As more employees work past the traditional age of retirement, plan sponsors need to determine what their health benefits plan will look like for these individuals. The continuation of benefits can become an important, valued part of succession planning—equally important, it removes the risk of liability.
“Right now there is a disconnect between the Employment Standards Act, which supports the termination of benefits at age 65, and the Canadian Charter of Rights and Freedoms, which says you cannot discriminate based on age,” says Sherry Shaw, vice-president of Accompass, a Toronto benefits consulting firm. “We recommend that employers proactively manage this, because the number of people working past age 65 is increasing year after year.”
Ten years ago, employees aged 65 to 69 accounted for two percent of all insured individuals covered by private prescription drug plans, according to TELUS Health’s book of business. That number has steadily inched forward, reaching four percent in 2018.
Employees who work past age 65 may not be financially ready to retire, or they simply do not wish to stop working yet. Either way, the continuation of benefits can be considered part of succession planning. “Employers need to determine their philosophy as an organization regarding how they will support those who choose to work past age 65,” says Shaw. “Holding on to talent can be key to the business as employers bring in younger people who can learn from older employees. This applies not just to C-suite employees but to all those in positions that help keep the doors open every day.”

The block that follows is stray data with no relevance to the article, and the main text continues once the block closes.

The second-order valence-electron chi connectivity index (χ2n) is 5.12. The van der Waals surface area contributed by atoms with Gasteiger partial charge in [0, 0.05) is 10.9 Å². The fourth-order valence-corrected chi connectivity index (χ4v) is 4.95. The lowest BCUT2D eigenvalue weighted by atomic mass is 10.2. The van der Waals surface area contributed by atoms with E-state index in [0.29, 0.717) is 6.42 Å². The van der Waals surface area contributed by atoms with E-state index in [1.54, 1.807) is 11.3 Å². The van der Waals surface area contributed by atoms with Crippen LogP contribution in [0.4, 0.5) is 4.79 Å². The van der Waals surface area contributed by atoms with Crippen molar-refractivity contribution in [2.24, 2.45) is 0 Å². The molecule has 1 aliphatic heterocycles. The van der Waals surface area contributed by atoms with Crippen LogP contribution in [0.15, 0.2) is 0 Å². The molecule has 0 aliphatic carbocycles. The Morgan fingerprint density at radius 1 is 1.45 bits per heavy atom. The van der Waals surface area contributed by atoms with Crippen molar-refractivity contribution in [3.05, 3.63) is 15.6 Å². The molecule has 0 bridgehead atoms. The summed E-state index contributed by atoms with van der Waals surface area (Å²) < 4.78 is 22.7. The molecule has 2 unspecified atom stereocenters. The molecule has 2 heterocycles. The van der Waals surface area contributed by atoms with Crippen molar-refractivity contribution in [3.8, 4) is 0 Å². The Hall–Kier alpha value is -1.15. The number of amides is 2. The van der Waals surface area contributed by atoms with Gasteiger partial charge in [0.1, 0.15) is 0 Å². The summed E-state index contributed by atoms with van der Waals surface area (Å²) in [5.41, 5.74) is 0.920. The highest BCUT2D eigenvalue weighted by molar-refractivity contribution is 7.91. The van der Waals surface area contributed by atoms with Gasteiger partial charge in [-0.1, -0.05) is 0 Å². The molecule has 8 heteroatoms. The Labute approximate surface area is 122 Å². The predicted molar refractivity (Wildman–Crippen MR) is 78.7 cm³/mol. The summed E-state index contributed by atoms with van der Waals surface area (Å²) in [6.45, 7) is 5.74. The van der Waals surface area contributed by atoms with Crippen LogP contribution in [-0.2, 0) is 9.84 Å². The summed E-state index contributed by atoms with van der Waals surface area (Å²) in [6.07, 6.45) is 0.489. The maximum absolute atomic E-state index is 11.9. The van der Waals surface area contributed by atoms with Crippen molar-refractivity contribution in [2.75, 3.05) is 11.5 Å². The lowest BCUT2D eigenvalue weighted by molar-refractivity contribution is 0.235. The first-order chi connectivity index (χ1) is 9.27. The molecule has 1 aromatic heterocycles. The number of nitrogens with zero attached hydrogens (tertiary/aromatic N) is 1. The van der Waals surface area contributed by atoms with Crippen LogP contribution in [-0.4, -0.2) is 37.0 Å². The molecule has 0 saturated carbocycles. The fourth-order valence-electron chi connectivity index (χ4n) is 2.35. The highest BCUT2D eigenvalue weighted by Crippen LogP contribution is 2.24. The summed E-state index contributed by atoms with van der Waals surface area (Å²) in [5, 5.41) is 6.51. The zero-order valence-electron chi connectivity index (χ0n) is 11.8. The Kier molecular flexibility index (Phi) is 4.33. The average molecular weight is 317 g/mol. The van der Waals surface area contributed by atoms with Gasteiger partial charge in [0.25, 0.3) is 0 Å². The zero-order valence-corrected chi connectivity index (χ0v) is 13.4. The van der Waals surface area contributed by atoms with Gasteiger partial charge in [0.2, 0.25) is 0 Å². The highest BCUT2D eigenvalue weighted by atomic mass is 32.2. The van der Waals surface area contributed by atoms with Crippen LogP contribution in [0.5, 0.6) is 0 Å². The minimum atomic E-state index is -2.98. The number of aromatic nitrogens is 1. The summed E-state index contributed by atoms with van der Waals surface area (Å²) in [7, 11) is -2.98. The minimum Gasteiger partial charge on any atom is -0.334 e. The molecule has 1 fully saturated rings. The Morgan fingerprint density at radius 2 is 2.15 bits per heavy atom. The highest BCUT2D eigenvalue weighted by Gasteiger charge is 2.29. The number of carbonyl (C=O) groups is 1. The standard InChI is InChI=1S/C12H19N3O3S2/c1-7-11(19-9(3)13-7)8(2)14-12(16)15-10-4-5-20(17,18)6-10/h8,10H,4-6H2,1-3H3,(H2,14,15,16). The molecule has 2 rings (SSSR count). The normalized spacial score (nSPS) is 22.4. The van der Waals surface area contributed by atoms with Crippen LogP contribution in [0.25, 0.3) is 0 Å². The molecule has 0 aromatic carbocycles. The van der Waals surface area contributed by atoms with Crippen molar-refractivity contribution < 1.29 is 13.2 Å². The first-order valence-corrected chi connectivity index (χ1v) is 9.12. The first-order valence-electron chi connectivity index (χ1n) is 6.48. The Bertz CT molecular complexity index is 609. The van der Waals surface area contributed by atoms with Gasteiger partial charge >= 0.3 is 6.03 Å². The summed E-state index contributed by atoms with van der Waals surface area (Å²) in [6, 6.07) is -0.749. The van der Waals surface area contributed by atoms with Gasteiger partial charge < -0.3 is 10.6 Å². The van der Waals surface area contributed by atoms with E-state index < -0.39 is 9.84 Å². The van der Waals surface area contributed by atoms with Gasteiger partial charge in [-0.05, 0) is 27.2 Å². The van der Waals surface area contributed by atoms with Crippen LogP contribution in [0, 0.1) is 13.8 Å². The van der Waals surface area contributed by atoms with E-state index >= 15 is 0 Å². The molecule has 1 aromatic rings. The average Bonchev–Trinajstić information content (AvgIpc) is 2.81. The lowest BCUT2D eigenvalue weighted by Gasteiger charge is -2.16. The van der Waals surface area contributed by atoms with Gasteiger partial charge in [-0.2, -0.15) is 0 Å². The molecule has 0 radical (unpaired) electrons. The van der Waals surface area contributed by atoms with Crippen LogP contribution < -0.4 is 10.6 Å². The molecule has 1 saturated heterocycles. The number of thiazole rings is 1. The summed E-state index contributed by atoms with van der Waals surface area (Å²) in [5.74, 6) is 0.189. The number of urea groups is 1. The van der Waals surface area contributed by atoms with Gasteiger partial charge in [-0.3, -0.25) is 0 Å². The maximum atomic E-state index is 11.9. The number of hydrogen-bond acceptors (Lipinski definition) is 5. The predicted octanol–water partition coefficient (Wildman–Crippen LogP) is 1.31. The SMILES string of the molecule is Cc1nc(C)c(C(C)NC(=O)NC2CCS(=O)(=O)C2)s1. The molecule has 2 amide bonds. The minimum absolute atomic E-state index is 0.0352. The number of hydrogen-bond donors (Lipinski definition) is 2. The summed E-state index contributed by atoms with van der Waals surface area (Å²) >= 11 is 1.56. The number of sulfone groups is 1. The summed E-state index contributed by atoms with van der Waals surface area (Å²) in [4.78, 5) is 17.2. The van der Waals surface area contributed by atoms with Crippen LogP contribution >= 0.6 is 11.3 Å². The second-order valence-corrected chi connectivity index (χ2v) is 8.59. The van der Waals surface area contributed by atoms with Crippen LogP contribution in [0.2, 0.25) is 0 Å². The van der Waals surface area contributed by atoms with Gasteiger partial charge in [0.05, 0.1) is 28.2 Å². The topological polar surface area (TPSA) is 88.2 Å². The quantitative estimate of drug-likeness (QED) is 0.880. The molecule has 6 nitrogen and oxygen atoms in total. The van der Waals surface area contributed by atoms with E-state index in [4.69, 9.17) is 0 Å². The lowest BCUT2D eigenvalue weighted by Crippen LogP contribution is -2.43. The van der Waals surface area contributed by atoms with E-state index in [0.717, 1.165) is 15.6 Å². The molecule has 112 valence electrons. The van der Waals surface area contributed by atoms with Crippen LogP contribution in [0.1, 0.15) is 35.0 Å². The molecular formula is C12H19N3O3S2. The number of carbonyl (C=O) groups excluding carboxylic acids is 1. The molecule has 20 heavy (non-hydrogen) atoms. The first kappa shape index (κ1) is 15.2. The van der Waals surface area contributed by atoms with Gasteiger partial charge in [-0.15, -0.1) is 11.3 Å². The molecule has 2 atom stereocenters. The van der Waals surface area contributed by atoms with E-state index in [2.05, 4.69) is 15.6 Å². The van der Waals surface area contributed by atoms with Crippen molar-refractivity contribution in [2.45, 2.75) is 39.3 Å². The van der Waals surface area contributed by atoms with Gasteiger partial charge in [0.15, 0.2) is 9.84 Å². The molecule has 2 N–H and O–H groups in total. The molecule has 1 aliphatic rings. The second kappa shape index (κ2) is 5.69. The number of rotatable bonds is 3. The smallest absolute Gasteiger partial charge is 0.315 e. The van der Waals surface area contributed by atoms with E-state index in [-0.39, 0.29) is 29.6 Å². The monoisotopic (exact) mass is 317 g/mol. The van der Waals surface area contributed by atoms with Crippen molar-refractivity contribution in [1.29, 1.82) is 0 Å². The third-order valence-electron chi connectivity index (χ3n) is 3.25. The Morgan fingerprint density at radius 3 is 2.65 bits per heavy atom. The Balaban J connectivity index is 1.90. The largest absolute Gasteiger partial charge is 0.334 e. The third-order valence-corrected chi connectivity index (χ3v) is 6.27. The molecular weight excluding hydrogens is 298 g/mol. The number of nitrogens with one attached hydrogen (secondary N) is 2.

Shaw adds that the continuation of benefits past age 65 is likely not as costly as plan sponsors may think. Having said that, the proportion of employees older than 65 will peak in the next 10 years as the last of the baby boomers reach the traditional retirement age. “The key is to model this out so you have an idea of costs in the future and budget for that, or look at how plan design can be modified so that you can continue to support these employees and not cause undue hardship. For instance, coverage from the provincial plan will come into play so there will be some coordination there,” she notes.
The issue of discrimination came to the forefront in May 2018, when the Ontario Human Rights Tribunal ruled in favour of Wayne Talos, an employee who sued his employer after his benefits terminated at age 65, even though he was still working full-time.
“The key for that decision was the actuarial evidence,” says Jules Monteyne, an associate at Koskie Minsky LLP in Toronto. “Plan sponsors need to be wary that if their plan discriminates against employees aged 65 then it would be prudent to have actuarial evidence showing that the increased costs to the plan put plan sustainability at risk. If plan sponsors can’t provide that evidence, they risk a finding of discrimination.”
Perhaps more to the point, Monteyne emphasizes that the “Tribunal clearly signalled that stopping benefits at age 65 could not be actuarially supported.” With that in mind, and until legislation amends the Employment Standards Act, Monteyne advises that “the safe bet for plan sponsors is to ensure health benefits are not cut off at age 65.” Plan sponsors would do this by amending their insurance contracts for group health benefits to extend coverage beyond the age of 65 for those still working.